Cell Physiology Source Book: Essentials of Membrane Biophysics 4th Edition

Cell Physiology Source Book: Essentials of Membrane Biophysics 4th Edition PDF

By Nicholas Sperelakis

Cell Physiology Source Book: Essentials of Membrane Biophysics 4th Edition PDF gathers together a broad range of ideas and topics that define the field. It provides clear, concise, and comprehensive coverage of all aspects of cellular physiology from fundamental concepts to more advanced topics. The 4e contains substantial new material. Most chapters have been thoroughly reworked. The book includes chapters on important topics such as sensory transduction, the physiology of protozoa and bacteria, and synaptic transmission.

  • Authored by leading researchers in the field
  • Clear, concise, and comprehensive coverage of all aspects of cellular physiology, from fundamental concepts to more advanced topics
  • Full color illustrations
Table of Contents


In Memoriam


Foreword to the First Edition

Foreword to the Second Edition

Foreword to the Third Edition

Foreword to the Fourth Edition


Section I Biophysical Chemistry, Metabolism, Second Messengers, and Ultrastructure

Chapter 1. Biophysical Chemistry of Physiological Solutions

I Summary

II Introduction

III Structure and Properties of Water

IV Interactions Between Water and Ions

V Protons in Solution

VI Interactions Between Ions

VII Solute Transport: Basic Definitions

VIII Measurement of Electrolytes and Membrane Potential

Appendix: Thermodynamics of Membrane Transport

AII Nernst Equilibrium


Chapter 2. Physiological Structure and Function of Proteins

I Summary

II Molecular Structure of Proteins

III Techniques for the Determination of the Structures of Proteins

IV Bulk Properties of Proteins: Proteins as Polyelectrolytes

V Relationship of Protein Structure to Function


Chapter 3. Cell Membranes

I Summary

II The Bimolecular Lipid Membrane

III Membrane Lipids and Proteins

IV The Fluid Mosaic Model of Cell Membranes


Chapter 4. Ionophores in Planar Lipid Bilayers

I Summary

II Ionophores

III Planar Lipid Bilayers

IV Ion Channel Properties in Planar Lipid Bilayers

V Gramicidin


Chapter 5. Cell Structure

I Introduction

II Techniques

III Cell Theory

IV The Plasma Membrane as the Basis of Cellularity

V Nucleus

VI Endoplasmic Reticulum

VII Golgi Apparatus

VIII Lysosomes

IX Mitochondria

X Cytoskeleton

XI Cell Junctions

XII Special Tissues, Specialized Ultrastructure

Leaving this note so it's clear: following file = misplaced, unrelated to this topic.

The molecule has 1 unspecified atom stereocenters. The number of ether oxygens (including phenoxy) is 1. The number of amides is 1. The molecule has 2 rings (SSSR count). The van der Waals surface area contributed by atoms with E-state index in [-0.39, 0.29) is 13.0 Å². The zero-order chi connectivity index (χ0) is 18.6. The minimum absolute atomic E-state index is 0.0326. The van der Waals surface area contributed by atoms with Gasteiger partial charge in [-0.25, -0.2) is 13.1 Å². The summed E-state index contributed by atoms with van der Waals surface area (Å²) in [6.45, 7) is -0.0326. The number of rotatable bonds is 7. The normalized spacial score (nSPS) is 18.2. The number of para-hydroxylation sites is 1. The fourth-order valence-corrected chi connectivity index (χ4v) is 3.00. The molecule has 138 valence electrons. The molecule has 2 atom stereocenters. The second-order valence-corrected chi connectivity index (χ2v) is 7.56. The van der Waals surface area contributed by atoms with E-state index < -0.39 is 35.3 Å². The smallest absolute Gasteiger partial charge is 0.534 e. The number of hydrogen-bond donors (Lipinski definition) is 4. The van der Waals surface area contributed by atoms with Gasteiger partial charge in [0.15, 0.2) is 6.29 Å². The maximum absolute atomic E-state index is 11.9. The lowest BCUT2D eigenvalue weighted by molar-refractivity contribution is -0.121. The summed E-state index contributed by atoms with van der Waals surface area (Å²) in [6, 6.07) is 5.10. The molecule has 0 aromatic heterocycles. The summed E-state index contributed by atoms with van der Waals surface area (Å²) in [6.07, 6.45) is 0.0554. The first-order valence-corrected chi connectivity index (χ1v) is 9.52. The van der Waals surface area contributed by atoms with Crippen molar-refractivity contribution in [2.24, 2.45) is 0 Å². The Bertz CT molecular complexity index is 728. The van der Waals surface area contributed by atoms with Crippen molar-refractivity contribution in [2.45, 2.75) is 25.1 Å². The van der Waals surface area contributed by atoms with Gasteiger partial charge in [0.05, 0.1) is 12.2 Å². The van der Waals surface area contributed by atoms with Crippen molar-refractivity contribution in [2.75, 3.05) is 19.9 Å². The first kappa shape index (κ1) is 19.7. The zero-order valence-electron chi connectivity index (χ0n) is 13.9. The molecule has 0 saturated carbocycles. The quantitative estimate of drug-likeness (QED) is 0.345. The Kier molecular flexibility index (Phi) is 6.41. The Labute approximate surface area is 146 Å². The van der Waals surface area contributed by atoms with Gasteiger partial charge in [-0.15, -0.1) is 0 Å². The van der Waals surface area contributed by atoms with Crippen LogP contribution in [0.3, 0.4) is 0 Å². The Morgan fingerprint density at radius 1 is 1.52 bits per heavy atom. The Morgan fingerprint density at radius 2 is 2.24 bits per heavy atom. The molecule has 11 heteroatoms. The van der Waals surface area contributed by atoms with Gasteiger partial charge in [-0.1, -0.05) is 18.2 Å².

Chapter 6. Signal Transduction and Second Messengers

I What is Signal Transduction?

II General Principles

III General Types of Signal Transduction Cascades and their Components

IV Phosphorylation by Kinases and Other Post-translational Modifications

V Intracellular Signal Transduction Pathways

VI Conclusions


Chapter 7. Calcium as an Intracellular Second Messenger

I Introduction

II Determination of Ca2+ Involvement in Physiological Processes

III Ca2+ as an Intracellular Signal

IV Creation of the Ca2+ Signal

V Mediation of the Ca2+ Signal

VI Ca2+-Calmodulin Dependent Protein Kinase II

VII Annexins: Calcium-Dependent Phospholipid-Binding Proteins

VIII Protein Kinase C

IX Current Perspectives

X Summary


Section II Membrane Potential, Transport Physiology, Pumps, and Exchangers

Chapter 8. Diffusion and Permeability

I Summary

II Introduction

III Fick’s Law of Diffusion

IV Diffusion Coefficient

V Diffusion Across a Membrane with Partitioning

VI Permeability Coefficient

VII Electrodiffusion

VIII Special Transport Processes

IX Ussing Flux Ratio Equation


Chapter 9. Origin of Resting Membrane Potentials

I Summary

II Introduction

III Passive Electrical Properties

IV Maintenance of Ion Distributions

V Equilibrium Potentials

VI Electrochemical Driving Forces and Membrane Ionic Currents

VII Determination of Resting Potential and Net Diffusion Potential (Ediff)

VIII Electrogenic Sodium Pump Potentials


AII Derivation of Nernst Equation

AIII Half-Cell Potentials

AIV Constant-Field Equation Details

AV Derivation of Chord Conductance Equation

AVI Circuit Analysis Applicable to Cell Membrane


Chapter 10. Gibbs–Donnan Equilibrium Potentials

I Summary

II Introduction

III Mechanism for Development of the Gibbs–Donnan Potential

IV Gibbs–Donnan Equilibrium

V Quantitation of the Gibbs–Donnan Potential

VI Osmotic Considerations


Chapter 11. Mechanisms of Carrier-Mediated Transport

I Summary

II Introduction

III Electrochemical Potential

IV Carrier-Mediated Transport Mechanisms


Chapter 12. Active Ion Transport by ATP-Driven Ion Pumps

I Summary

II Introduction

III Classes of ATP-driven Ion Pumps

IV The Albers–Post Mechanism of Ion Transport by P-type Ion Pumps

V Structures of P-type Ion Pumps